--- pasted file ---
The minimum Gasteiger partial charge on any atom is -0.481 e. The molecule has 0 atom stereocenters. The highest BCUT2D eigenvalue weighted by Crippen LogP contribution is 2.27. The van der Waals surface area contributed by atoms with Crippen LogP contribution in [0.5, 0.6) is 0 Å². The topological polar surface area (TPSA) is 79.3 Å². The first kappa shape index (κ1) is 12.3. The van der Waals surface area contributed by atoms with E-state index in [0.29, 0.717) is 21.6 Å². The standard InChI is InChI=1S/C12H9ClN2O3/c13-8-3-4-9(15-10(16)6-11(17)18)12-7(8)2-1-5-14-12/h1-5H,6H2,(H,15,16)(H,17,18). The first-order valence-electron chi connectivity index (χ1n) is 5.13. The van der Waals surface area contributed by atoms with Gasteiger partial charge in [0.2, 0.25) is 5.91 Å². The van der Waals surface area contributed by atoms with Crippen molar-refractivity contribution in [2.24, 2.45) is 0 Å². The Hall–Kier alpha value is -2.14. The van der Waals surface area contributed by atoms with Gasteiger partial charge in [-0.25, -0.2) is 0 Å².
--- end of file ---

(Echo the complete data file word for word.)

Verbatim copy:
The minimum Gasteiger partial charge on any atom is -0.481 e. The molecule has 0 atom stereocenters. The highest BCUT2D eigenvalue weighted by Crippen LogP contribution is 2.27. The van der Waals surface area contributed by atoms with Crippen LogP contribution in [0.5, 0.6) is 0 Å². The topological polar surface area (TPSA) is 79.3 Å². The first kappa shape index (κ1) is 12.3. The van der Waals surface area contributed by atoms with E-state index in [0.29, 0.717) is 21.6 Å². The standard InChI is InChI=1S/C12H9ClN2O3/c13-8-3-4-9(15-10(16)6-11(17)18)12-7(8)2-1-5-14-12/h1-5H,6H2,(H,15,16)(H,17,18). The first-order valence-electron chi connectivity index (χ1n) is 5.13. The van der Waals surface area contributed by atoms with Gasteiger partial charge in [0.2, 0.25) is 5.91 Å². The van der Waals surface area contributed by atoms with Crippen molar-refractivity contribution in [2.24, 2.45) is 0 Å². The Hall–Kier alpha value is -2.14. The van der Waals surface area contributed by atoms with Gasteiger partial charge in [-0.25, -0.2) is 0 Å².